NEW ORLEANS, Jan. 26 (UPI) -- A conservative filmmaker and three others were charged Tuesday with a plot to tamper with the office phones of U.S. Sen. Mary Landrieu, D-La., authorities said.
James O'Keefe, 25, who targeted the community activist group ACORN last year in undercover videos, was arrested in New Orleans Monday along with three other people -- identified as Joseph Basel, Robert Flanagan and Stan Dai -- The (New Orleans) Times-Picayune reported. FBI Special Agent Steven Rayes said they suspects were charged with entering federal property under false pretenses with the intent of committing a felony.
Citing an official close to the investigation, the newspaper said one of the four was arrested with a listening device in a car several blocks from Landrieu's office.
O'Keefe was hailed as a conservative hero for his "gotcha" video in which he and Hanna Giles, another conservative activist, posed as a pimp and prostitute setting up a prostitution ring with underage girls and approached two ACORN workers who gave them tax advice.
In an affidavit, the FBI said Flanagan and Basel entered the building Monday wearing tool belts and hardhats, identified themselves as telephone company workers and said they were there to fix the phones. A Landrieu staffer told the newspaper O'Keefe was present in the office and claimed to be "waiting for someone to arrive."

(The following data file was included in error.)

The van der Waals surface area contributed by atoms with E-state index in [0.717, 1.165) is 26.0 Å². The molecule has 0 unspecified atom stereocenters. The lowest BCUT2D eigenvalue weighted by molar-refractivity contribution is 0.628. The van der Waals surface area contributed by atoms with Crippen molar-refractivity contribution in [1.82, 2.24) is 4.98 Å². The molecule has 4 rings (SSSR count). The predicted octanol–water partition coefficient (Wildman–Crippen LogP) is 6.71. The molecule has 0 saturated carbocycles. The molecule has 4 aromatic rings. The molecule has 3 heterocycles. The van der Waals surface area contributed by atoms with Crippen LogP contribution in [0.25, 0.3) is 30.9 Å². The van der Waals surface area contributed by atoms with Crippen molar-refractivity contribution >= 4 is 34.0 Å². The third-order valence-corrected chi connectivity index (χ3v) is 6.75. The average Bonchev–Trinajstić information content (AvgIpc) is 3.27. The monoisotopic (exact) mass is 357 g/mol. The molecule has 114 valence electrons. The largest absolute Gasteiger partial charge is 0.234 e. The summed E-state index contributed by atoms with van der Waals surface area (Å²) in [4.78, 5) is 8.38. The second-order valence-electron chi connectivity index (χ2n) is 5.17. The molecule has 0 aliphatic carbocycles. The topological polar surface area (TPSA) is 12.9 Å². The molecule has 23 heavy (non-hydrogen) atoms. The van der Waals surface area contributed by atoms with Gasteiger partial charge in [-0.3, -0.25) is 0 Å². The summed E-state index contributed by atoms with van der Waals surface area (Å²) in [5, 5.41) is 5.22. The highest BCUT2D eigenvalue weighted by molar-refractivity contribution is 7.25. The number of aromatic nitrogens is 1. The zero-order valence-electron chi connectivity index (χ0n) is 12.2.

Flanagan and Basel allegedly asked for access to the main phone system, where a Government Services Administration employee asked them to show their credentials and they allegedly told the GSA worker they'd left their ID in their vehicle. The U.S. Marshal's Service arrested all four suspects a short time alter, the Times-Picayune said.
Flanagan has been identified as the son of William Flanagan, the interim U.S. for the Western District of Louisiana.
"This is a very unusual situation and somewhat unsettling for me and my staff," Landrieu said in a statement Tuesday. "The individuals responsible have been charged with entering federal property under false pretenses for the purposes of committing a felony. I am as interested as everyone else about their motives and purpose, which I hope will become clear as the investigation moves forward."
The four suspects appeared in federal court Tuesday, where U.S. Magistrate Judge Louis Moore set bond at $10,000 bond each, the newspaper said.
J. Garrison Jordan, an attorney for Robert Flanagan, said his client had used "poor judgment."
"I don't think there was any intent or motive to commit a crime," Jordan said.
"The truth shall set me free," O'Keefe called out to reporters as he left the jail in a taxi.
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